2009-04-16 / Features

In Art Contest, Condiment Serves As Unusual Canvas

By Charlie Ban and Liz Hayes

TARENTUM, Pa. (AP) - Nathan Doverspike's art soon will be seen by millions on an unusual canvas: Heinz ketchup packets.

The high school sophomore's design is one of the winners of "Heinz Ketchup Creativity Contest,'' the Pittsburgh company announced last week.

Doverspike and eighth grader Kerri Silbaugh of the Monart School of Art in Washington are the first Pittsburgh-area winners - and first Pennsylvania winners - since the contest began three years ago.

Their entries, selected from 45,000 submissions, each beat two other finalists in their grade levels in an Internet poll.

Doverspike attends Highlands High School in Natrona Heights, about 20 miles northeast of Pittsburgh. But he got the news while he was in the perfect place to celebrate _ Walt Disney World Resort in Florida, where he was on a trip with his parents, Todd and Christine Doverspike.

"I was surprised,'' said Doverspike, 15, of Fawn. "The other ones were pretty good.''

Nationwide, 45,000 students entered the contest - more than triple the number who entered last year, according to an H.J. Heinz Co. spokeswoman.

A panel of judges cut that number to 120 - 10 designs for each grade level. Nationally acclaimed pop artist Burton Morris, a Pittsburgh native, narrowed the field down to three per grade.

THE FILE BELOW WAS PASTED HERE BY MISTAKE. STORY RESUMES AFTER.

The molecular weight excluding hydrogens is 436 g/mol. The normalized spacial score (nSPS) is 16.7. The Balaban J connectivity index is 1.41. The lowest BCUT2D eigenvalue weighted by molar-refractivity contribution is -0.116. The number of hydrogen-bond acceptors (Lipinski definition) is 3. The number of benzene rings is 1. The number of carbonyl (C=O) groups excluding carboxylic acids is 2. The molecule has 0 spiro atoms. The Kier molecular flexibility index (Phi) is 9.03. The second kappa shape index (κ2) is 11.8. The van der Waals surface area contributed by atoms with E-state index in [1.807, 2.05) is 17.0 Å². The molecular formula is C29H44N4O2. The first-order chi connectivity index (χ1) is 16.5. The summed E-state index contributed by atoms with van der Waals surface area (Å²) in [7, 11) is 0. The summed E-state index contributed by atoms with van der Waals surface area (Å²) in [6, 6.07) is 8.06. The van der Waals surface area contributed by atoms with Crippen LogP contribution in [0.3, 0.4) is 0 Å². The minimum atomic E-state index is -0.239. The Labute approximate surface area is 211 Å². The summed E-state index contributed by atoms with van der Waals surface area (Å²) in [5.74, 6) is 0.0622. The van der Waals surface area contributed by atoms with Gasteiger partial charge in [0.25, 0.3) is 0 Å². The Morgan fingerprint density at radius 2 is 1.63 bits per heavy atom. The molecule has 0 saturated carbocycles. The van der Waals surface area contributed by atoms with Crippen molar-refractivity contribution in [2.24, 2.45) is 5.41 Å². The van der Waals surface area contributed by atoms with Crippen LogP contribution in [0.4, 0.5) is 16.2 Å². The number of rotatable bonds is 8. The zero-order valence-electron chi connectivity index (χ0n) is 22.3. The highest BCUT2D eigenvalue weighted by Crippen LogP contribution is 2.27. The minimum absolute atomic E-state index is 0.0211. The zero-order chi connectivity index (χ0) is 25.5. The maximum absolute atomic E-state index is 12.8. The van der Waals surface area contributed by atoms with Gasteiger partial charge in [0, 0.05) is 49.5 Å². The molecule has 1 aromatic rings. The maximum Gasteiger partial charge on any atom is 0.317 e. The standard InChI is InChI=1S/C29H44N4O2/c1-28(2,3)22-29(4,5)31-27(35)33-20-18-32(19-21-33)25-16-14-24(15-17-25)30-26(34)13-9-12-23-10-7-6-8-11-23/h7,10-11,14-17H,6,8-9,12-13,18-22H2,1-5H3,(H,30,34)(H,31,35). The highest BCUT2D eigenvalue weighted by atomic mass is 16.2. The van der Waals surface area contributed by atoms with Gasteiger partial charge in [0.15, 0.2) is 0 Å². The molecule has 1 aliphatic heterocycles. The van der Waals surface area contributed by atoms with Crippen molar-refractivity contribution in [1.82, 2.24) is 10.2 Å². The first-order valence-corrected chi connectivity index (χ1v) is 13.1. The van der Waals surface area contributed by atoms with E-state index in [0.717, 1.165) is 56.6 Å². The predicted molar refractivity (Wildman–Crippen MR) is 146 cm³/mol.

Doverspike said his art is similar in style to Morris, which Doverspike thinks may have given his entry an edge.

Doverspike's design features a cartoon pickle with a "Joe Cool'' vibe, leaning against the classic Heinz ketchup bottle in shades and what Doverspike has called "dorky, tall socks.'' In the background are city buildings colored in Pittsburgh's signature black and gold.

"I wanted to make him kind of a cool-looking character,'' Doverspike said of his creation.

Each winning design will appear on over 19 million ketchup packets over the next year _ possibly including some awarded to cafeterias in the winners' school districts.

In addition to a $1,000 cash prize for each winner, each winner's school district receives $1,000 worth of Heinz ketchup and $1,000 for its art program.

Teresa Emeloff, Doverspike's art teacher and a lunchroom monitor, said she knew the ketchup would be appreciated by the student body: "Kids put ketchup on everything; they'll love it.''

"He's getting used to the attention that came with being a finalist,'' she said. "He was quiet before, but in the last few weeks he's opened up a lot.''

All of Emeloff's students submitted designs for the contest. Although this is only Doverspike's second year of formal art training, Emeloff has said he shows a lot of promise with his distinctive style.

Doverspike is considering a career as a graphic artist.

His grandmother, Brenda Doverspike, said the award came after years of enjoying art.

"He's always liked to draw, and he has always wanted to do something like this,'' she said. "It's exciting, and we're all proud of him.''

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